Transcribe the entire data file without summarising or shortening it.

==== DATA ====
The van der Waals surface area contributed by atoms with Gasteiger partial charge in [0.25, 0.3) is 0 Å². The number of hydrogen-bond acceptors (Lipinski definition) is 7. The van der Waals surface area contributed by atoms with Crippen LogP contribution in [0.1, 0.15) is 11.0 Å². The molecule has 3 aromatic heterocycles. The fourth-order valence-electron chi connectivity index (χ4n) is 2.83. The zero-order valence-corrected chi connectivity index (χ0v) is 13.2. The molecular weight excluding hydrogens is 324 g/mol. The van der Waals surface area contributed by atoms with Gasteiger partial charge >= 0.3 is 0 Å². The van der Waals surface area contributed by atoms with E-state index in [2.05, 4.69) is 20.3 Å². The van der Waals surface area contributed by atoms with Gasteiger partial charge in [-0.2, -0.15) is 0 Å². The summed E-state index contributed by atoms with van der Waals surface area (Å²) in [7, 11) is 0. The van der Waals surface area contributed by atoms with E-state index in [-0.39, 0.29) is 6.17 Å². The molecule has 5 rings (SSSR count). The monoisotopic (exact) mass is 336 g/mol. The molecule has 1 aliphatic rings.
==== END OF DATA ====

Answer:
The van der Waals surface area contributed by atoms with Gasteiger partial charge in [0.25, 0.3) is 0 Å². The number of hydrogen-bond acceptors (Lipinski definition) is 7. The van der Waals surface area contributed by atoms with Crippen LogP contribution in [0.1, 0.15) is 11.0 Å². The molecule has 3 aromatic heterocycles. The fourth-order valence-electron chi connectivity index (χ4n) is 2.83. The zero-order valence-corrected chi connectivity index (χ0v) is 13.2. The molecular weight excluding hydrogens is 324 g/mol. The van der Waals surface area contributed by atoms with Gasteiger partial charge >= 0.3 is 0 Å². The van der Waals surface area contributed by atoms with E-state index in [2.05, 4.69) is 20.3 Å². The van der Waals surface area contributed by atoms with Gasteiger partial charge in [-0.2, -0.15) is 0 Å². The summed E-state index contributed by atoms with van der Waals surface area (Å²) in [7, 11) is 0. The van der Waals surface area contributed by atoms with E-state index in [-0.39, 0.29) is 6.17 Å². The molecule has 5 rings (SSSR count). The monoisotopic (exact) mass is 336 g/mol. The molecule has 1 aliphatic rings.